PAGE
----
Random House: Bringing You the Best in Fiction, Nonfiction, and Children's Books
Authors
Books
Features
Newletters and Alerts

Buy now from Random House

  • London Calling
  • Written by Edward Bloor
  • Format: Trade Paperback | ISBN: 9780375843631
  • Our Price: $8.99
  • Quantity:
See more online stores - London Calling

Buy now from Random House

  • London Calling
  • Written by Edward Bloor
  • Format: eBook | ISBN: 9780375849473
  • Our Price: $7.99
  • Quantity:
See more online stores - London Calling

Buy now from Random House

  • London Calling
  • Written by Edward Bloor
    Read by Robertson Dean
  • Format: Unabridged Audiobook Download | ISBN: 9780739336670
  • Our Price: $19.50
  • Quantity:
See more online stores - London Calling

London Calling

    Select a Format:
  • Book
  • eBook
  • Audiobook

Written by Edward BloorAuthor Alerts:  Random House will alert you to new works by Edward Bloor



eBook

List Price: $7.99

eBook

On Sale: February 12, 2008
Pages: | ISBN: 978-0-375-84947-3
Published by : Knopf Books for Young Readers RH Childrens Books

Audio Editions

Read by Robertson Dean
On Sale: September 26, 2006
ISBN: 978-0-7393-3667-0
More Info...
Visit RANDOM HOUSE AUDIO to learn more about audiobooks.


London Calling Cover

Bookmark,
Share & Shelve:

  • Add This - London Calling
  • Email this page - London Calling
  • Print this page - London Calling
ABOUT THE BOOK ABOUT THE BOOK
ABOUT THE AUTHOR ABOUT THE AUTHOR
PRAISE PRAISE
READER'S GUIDE READER'S GUIDE
Synopsis|Excerpt

Synopsis

Martin Conway comes from a family filled with heroes and disgraces. His grandfather was a statesman who worked at the US Embassy in London during WWII. His father is an alcoholic who left his family. His sister is an overachieving Ivy League graduate. And Martin? Martin is stuck in between--floundering.

But during the summer after 7th grade, Martin meets a boy who will change his life forever. Jimmy Harker appears one night with a deceptively simple question: Will you help?

Where did this boy come from, with his strange accent and urgent request? Is he a dream? It's the most vivid dream Martin's ever had. And he meets Jimmy again and again--but how can his dreams be set in London during the Blitz? How can he see his own grandather, standing outside the Embassy? How can he wake up with a head full of people and facts and events that he certainly didn't know when he went to sleep--but which turn out to be verifiably real?

The people and the scenes Martin witnesses have a profound effect on him. They become almost more real to him than his waking companions. And he begins to believe that maybe he can help Jimmy. Or maybe that he must help Jimmy, precisely because all logic and reason argue against it.

This is a truly remarkable and deeply affecting novel about fathers and sons, heroes and scapegoats. About finding a way to live with faith and honor and integrity. And about having an answer to the question: What did you do to help?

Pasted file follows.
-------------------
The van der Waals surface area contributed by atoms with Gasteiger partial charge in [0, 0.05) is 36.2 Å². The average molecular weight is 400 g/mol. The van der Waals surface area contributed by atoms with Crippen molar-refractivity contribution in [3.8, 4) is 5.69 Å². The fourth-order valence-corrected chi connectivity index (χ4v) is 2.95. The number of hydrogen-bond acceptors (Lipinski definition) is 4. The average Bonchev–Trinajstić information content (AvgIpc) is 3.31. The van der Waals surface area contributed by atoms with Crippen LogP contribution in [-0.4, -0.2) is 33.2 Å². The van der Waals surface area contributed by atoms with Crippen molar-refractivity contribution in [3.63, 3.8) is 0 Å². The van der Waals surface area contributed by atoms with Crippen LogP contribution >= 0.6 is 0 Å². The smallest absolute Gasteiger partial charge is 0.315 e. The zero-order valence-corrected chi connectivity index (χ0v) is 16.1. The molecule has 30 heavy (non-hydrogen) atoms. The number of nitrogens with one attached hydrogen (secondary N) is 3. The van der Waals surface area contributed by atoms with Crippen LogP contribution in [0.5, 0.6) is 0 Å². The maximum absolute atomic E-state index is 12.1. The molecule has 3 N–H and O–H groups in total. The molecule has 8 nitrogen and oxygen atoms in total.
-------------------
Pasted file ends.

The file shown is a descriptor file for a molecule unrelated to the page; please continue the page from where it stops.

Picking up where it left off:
From the Hardcover edition.

Excerpt

The Heroes’ Walk

Looking back now, I can see that I spent my seventh-grade year in a state of depression, imprisoned behind the red-brick, black-iron walls of All Souls Preparatory. All Souls is a private, mostly Catholic school in Bethel, New Jersey, about twenty miles east of Princeton.

Back when I was a student, All Souls had two prominent statues on the campus. Franklin D. Roosevelt stood outside the Student Center, which was a little strange since the real President Roosevelt couldn’t stand. Yet there he was, with one hand on a cane and the other hand raised in a friendly wave. John F. Kennedy, the first Catholic president, stood outside Kennedy Hall. He was pointing energetically into the air, as if he were speaking.

On the last day of school that year, I was sitting in class in Kennedy Hall and looking through the window at FDR. Across the road, the Lowery Library was nearing the end of a major renovation. As part of this, Father Thomas, the headmaster of the school, had decreed that the statues of Presidents Roosevelt and Kennedy were to be moved to join a new statue of General Henry M. “Hollerin’ Hank” Lowery in an impressive new entranceway to the library. The entrance would consist of the three statues, a brass informational plaque about each one, and a slab with the words the heroes’ walk carved into it.

That was why Father Leonard, my history teacher, was spending one last class period droning on about World War II and the heroic efforts of General Henry M. Lowery to alert America to the dangers of Adolf Hitler and Nazism. Father Leonard was the twin brother of the headmaster, Father Thomas. They had both attended All Souls Preparatory some thirty years before; now the paths of their lives had circled around and brought them both back to their beloved alma mater.

I hated All Souls Preparatory.

I hated the uniforms; I hated the snobbery; I hated the tradition. I was an outcast there, and I associated only with other outcasts. One of them, sitting immediately to my left, had just raised his hand.

Father Leonard pointed to him warily and said, “Mr. Chander, I trust this comment is pertinent.”

“Oh yes, Father. It is most pertinent.”

“Fine. Then you may proceed.”

“I read that General Lowery was not really opposed to the Nazis. In fact, he thought the Nazis would win the war easily, and he advised President Roosevelt to make a deal with Hitler as soon as he could.”

Father Leonard looked pained. “I don’t think those are facts, Pinak. But if you would care to do some independent study in that area, I will give you extra credit for your research.”

“I don’t need any more credit, Father. I already have an average far above one hundred. I just wanted to perhaps start a discussion.”

“No. We need not discuss rumors and half-truths and falsehoods. The historical record is perfectly clear about what the General wrote and said at the time.”

Pinak gave up. “Yes, Father.”

Father Leonard always looked uncomfortable when talking about the late General Lowery. Fathers Leonard and Thomas both believed, faithfully, in the legend of Lowery as a fierce Hitler-hater and Nazi-fighter. In return for that faith, the Lowery family had established a million-dollar trust fund for All Souls Preparatory. All Souls had been General Lowery’s prep school, back when it was all boys and they all lived there. Then it was his son’s and his grandson’s prep school, and now it was his great-grandson’s prep school. That great-grandson, Henry M. Lowery IV, was seated in front of me and to the left. Hank Lowery was what is known there as a “legacy.”